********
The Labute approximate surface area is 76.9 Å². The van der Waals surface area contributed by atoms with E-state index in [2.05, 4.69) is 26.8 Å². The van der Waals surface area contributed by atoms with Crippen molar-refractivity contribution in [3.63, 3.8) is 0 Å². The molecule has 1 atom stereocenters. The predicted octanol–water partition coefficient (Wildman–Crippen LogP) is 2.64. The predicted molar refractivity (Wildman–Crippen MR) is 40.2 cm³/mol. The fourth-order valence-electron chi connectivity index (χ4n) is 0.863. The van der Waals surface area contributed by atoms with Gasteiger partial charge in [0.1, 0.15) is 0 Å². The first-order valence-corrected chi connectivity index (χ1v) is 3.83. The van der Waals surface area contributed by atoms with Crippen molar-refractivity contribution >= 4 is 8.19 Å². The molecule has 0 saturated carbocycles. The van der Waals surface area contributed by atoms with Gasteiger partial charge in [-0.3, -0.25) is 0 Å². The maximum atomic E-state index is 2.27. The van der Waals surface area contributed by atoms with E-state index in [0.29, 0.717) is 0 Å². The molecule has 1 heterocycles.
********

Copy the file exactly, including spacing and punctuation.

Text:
The Labute approximate surface area is 76.9 Å². The van der Waals surface area contributed by atoms with E-state index in [2.05, 4.69) is 26.8 Å². The van der Waals surface area contributed by atoms with Crippen molar-refractivity contribution in [3.63, 3.8) is 0 Å². The molecule has 1 atom stereocenters. The predicted octanol–water partition coefficient (Wildman–Crippen LogP) is 2.64. The predicted molar refractivity (Wildman–Crippen MR) is 40.2 cm³/mol. The fourth-order valence-electron chi connectivity index (χ4n) is 0.863. The van der Waals surface area contributed by atoms with Gasteiger partial charge in [0.1, 0.15) is 0 Å². The first-order valence-corrected chi connectivity index (χ1v) is 3.83. The van der Waals surface area contributed by atoms with Crippen molar-refractivity contribution >= 4 is 8.19 Å². The molecule has 0 saturated carbocycles. The van der Waals surface area contributed by atoms with Gasteiger partial charge in [-0.3, -0.25) is 0 Å². The maximum atomic E-state index is 2.27. The van der Waals surface area contributed by atoms with E-state index in [0.29, 0.717) is 0 Å². The molecule has 1 heterocycles.